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Towards a Design for Micro & Nano Manufacture Approach

Mid term results from the FP6-IST Network of Excellence "Design for Micro & Nano Manufacture (PATENT-DfMM)"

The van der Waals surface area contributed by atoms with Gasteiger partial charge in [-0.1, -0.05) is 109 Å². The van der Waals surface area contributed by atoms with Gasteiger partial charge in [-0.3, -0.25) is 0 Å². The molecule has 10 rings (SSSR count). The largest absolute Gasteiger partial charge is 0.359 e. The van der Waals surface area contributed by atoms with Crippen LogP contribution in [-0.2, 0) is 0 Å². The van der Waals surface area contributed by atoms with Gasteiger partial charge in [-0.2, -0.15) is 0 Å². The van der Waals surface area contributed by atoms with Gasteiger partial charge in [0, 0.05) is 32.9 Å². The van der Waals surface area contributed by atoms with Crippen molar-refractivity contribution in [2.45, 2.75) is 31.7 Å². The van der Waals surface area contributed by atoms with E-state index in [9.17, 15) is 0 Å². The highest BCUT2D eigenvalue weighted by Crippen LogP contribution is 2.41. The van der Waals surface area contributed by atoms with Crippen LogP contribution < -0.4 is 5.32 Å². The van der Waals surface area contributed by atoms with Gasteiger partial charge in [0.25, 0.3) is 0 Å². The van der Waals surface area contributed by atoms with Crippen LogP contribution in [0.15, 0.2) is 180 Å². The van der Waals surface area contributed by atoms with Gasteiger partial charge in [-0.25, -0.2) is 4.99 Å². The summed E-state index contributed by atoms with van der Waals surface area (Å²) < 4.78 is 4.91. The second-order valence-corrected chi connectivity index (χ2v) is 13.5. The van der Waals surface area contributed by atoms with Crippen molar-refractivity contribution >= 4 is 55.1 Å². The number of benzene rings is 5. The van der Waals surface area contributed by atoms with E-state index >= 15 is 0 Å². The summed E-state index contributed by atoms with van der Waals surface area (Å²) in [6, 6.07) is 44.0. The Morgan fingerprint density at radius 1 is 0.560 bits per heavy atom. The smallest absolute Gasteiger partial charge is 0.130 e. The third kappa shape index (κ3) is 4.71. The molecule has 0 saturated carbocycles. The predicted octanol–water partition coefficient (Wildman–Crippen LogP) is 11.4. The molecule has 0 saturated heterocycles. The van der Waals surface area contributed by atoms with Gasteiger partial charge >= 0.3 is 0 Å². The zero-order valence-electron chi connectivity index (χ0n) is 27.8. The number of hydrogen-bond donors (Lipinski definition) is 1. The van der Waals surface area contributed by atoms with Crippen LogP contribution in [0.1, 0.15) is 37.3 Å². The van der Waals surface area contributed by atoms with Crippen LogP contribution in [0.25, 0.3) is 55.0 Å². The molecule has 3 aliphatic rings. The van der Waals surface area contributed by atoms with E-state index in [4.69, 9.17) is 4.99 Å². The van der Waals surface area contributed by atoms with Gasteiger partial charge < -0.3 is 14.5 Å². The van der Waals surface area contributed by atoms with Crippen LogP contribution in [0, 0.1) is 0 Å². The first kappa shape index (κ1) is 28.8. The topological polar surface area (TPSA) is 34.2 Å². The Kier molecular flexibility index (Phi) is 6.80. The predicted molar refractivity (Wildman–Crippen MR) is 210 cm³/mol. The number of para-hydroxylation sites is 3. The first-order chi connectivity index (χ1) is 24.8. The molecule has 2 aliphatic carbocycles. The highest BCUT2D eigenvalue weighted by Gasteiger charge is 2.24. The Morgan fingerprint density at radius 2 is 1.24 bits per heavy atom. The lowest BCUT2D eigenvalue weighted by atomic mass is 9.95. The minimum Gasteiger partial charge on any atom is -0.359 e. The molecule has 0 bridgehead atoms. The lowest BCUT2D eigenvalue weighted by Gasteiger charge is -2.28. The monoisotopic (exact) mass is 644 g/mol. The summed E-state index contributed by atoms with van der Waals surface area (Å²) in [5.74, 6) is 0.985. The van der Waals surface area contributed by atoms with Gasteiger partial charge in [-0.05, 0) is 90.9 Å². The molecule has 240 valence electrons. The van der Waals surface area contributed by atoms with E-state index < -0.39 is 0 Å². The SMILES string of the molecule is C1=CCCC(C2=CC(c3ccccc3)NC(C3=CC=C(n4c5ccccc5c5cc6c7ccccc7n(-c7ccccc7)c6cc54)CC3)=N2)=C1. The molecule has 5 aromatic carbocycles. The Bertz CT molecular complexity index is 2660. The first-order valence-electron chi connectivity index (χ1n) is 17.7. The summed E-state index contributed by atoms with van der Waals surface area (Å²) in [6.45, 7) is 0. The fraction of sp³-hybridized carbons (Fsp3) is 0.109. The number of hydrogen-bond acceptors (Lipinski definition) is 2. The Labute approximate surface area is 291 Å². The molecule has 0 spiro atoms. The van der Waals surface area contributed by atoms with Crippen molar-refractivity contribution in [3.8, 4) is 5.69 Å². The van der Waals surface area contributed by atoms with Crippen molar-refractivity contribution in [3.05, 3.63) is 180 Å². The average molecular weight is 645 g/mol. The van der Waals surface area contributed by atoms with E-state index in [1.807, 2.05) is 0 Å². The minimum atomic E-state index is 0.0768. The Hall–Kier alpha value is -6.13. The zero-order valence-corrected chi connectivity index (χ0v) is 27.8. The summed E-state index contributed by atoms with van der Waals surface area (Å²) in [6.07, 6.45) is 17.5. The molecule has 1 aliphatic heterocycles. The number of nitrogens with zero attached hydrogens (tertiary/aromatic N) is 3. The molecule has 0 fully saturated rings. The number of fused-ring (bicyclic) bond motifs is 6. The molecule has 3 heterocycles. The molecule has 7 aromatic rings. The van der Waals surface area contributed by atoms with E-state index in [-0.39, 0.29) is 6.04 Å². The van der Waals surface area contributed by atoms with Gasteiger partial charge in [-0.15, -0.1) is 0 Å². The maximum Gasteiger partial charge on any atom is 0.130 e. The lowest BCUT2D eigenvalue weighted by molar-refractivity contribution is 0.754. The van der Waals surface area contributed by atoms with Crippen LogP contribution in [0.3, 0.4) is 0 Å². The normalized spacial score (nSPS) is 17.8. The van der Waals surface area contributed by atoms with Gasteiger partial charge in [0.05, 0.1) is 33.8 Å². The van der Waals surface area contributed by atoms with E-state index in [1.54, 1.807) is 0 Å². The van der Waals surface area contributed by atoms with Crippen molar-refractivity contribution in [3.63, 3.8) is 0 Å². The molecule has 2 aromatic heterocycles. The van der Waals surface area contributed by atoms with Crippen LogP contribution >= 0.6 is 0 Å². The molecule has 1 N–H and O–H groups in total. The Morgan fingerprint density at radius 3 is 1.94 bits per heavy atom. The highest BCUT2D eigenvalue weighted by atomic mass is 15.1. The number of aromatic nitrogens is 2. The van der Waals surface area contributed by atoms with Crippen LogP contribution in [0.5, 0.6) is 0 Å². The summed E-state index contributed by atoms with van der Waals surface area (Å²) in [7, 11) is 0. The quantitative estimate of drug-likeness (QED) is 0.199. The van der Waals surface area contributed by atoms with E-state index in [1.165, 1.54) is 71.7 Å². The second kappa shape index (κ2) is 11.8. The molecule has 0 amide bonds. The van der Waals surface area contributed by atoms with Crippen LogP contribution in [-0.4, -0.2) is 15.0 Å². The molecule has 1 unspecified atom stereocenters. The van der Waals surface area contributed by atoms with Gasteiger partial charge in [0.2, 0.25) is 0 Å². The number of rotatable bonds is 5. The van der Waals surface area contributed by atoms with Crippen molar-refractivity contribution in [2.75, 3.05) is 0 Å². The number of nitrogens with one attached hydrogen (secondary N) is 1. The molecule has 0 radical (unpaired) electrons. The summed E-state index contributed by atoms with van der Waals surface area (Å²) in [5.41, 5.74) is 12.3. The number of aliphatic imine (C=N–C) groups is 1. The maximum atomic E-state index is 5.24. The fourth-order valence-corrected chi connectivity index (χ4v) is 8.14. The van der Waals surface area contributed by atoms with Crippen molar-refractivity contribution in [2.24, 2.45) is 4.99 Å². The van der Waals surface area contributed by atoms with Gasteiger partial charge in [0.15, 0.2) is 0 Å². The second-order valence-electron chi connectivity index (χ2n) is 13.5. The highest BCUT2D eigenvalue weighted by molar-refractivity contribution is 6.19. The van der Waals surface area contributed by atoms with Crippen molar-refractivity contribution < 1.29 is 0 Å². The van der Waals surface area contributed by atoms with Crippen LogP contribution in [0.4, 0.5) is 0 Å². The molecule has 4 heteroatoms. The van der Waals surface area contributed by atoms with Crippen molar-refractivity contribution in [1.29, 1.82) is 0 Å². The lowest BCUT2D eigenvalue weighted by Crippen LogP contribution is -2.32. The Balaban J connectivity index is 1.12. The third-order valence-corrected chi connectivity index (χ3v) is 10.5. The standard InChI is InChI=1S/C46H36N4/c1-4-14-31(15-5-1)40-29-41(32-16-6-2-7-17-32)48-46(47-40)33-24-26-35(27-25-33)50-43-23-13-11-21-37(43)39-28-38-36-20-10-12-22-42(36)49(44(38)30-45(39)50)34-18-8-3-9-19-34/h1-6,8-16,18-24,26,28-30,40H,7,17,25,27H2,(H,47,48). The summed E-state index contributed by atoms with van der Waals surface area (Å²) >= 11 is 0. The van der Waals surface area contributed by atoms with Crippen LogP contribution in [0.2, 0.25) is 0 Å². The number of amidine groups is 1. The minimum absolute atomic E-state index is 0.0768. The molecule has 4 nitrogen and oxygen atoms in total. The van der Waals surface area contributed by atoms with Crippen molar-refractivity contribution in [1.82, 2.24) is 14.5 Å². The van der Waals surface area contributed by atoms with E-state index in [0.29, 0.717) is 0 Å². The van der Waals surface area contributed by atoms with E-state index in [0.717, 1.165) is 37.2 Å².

"Manufacturing starts with design". This statement holds especially true in the case of micro and nanosystem technology (MNT) enabled devices and systems as there are a range of manufacturing related difficulties that can be simplified by either design enhancements or the integration of additional functions. This design for micro & nano manufacture (DfMM) methodology is however immature and is one of the main reasons why the commercialisation of MNT based products is still severely limited despite a range of impressive research programmes, design innovations and initiatives across Europe. Some of the key problems that affect manufacturability are now widely acknowledged and include difficulties in developing economic production test strategies and efficient packaging and assembly solutions. Guaranteeing robustness and reliability is also extremely difficult due to complexity and the heterogeneous nature of most MNT based products. Improved design support is also becoming a key commercial requirement with pressure on tool vendors to optimise models aimed at providing the designer with the means to predict the impact of second-order effects on the design (e.g. package induced stress and mode coupling), and verify end-use stability and subsequent reliability, especially in aggressive environments. The need to solve these issues in MNT is hampered by the shortage of multidisciplinary, skilled engineers, and the need for major advances in simulation and modelling technology that handles hierarchical heterogeneous designs. Furthermore, many typical applications of micro & nano system technologies require very high reliability, and suitable test methodologies, standards and instrumentation are often missing. Time-to-market targets for most MNT products will therefore only be achieved if these so called "back-end" issues are addressed early in the design cycle. Objective The NoE Patent-DfMM aims to establish a collaborative team to provide European industry with support in the field of "Design for Micro and Nano Manufacture (DfMM)" to ensure that problems affecting the manufacture and reliability of products based on MNT can be addressed before prototype and pre-production. The mission of the network is: • Re-structure the European DfMM Community by creating new collaborative virtual laboratories providing industrial services in o Design-for-test engineering o Reliability and characterisation engineering o Packaging engineering o Modelling and simulation technology • Create a commercial industrial support service in DfMM technology • Accelerate the output of trained professionals in DfMM engineering • Network key equipment facilities and improve academic and commercial access to core capabilities Results to Date As of January 2006, over 60 activities have been launched under the project framework to improve integration, generate new collaborative intellectual property through joint research, secure commercialisation routes for key services and establish the team as a key international cluster. Activities in the first 18 months mainly targeted improved integration within the 4 Virtual Laboratories, the second 18 months have however seen more cross-laboratory activities and 2006 will focus on testing the market for services and the launch of 3 key flagship projects. • In the area of Test Integration, a 4 institute cluster has been established with skills in motionless testing of moving structures such as inertial sensors. New techniques have been developed based on bias modulation and a proof of concept demonstrated fabricated (fig. 1). A bio-sensor test cluster has also been developed with novel techniques published collaboratively. Work is now targeting drug discovery platforms based on a droplet transport technique (Fig. 2). In this area work is now merging with modelling activities that over the past 18 months has been focusing on fault and fault free modelling of droplet transport technology. • In addition to the above, modelling and simulation work that focuses on design for manufacturing has been closely tied into the packaging activity. Studies have looked into Electro-magnetic coupling into MEMS structures, modelling of damping mechanisms / package environment in moving MEMS structures and enhanced stiction modelling in switches. A program of test structure fabrication and characterisation is also active to characterise new parameterisable behavioural models for better prediction of prototype behaviour and fault effects. A major study involves both modelling and test structure characterisation; this aims to fully understand and capture the impact of the most important package structures and adhesives on encapsulated MEMS devices. • Database development has been active across the test, reliability and packaging domains. Initial content has been generated that covers material properties, failure mechanisms, instrumentation availability and packaging solutions. New test structures are currently under development and the characterisation work above will generate further data for this database. Initial plans to make this database commercially available do not appear feasible from an initial market study as revenue would be unlikely to cover the cost of maintenance. This database will hence form an internal resource for the NoE to support consultancy with industrial customers. • Training development has secured core IPR that forms key material for tutorials, CPD courses and for a future Master’s degree. Tutorials in thermal engineering and failure analysis have been delivered and been well accepted. The first 3 day course in Package Modelling & Analysis was delivered at IEF in December and the Distance Learning course in Modelling Technology to support MEMS manufacture is almost complete. There are a number of additional modules under development including test engineering and an interdisciplinary course that pulls together technology, management and societal issues. Two summer schools have been successfully run each attracting between 30 and 40 delegates. • Interfacing the NoE to the commercial environment has received much attention. A portfolio of skills, services and exploitable IPR has been developed and a market test process initiated. A number of potential business models have been assessed for future delivery of the team’s knowledge and resource to the industrial community. The NoE has taken leadership of the Reliability and Test MWG within NEXUS and 3 of the 5 new steering committee members of NEXUS are from the PATENT-DfMM NoE. This guarantees a strong pull from the NEXUS association for industrial access to PATENT-DfMM resources and optimal promotion of these resources. Plans for 2006 / 2007 Within the first two years of the project, multi-disciplinary distributed teams have been established who are willing to deliver services to industry in collaboration. Critical mass in each of the 4 key disciplines has been established with numerous activities crossing the conventional discipline boundaries. An initial portfolio of services, skills and IPR has been compiled. 2006 will see the team putting most resource into 3 flagship projects that include 1. Design for Manufacture of Integrated Bio-MEMS platforms, HUMS integration into MNT-enabled technology and 3. Reliability Engineering that embraces clusters in acceleration factors, package reliability and harsh environments. These projects will focus the NoE resources and skills into activities that will generate case studies to demonstrate competence and capability within the technical clusters offering industrial services. Further focus will be established through testing the market for DfMM services. More information: E-Mail: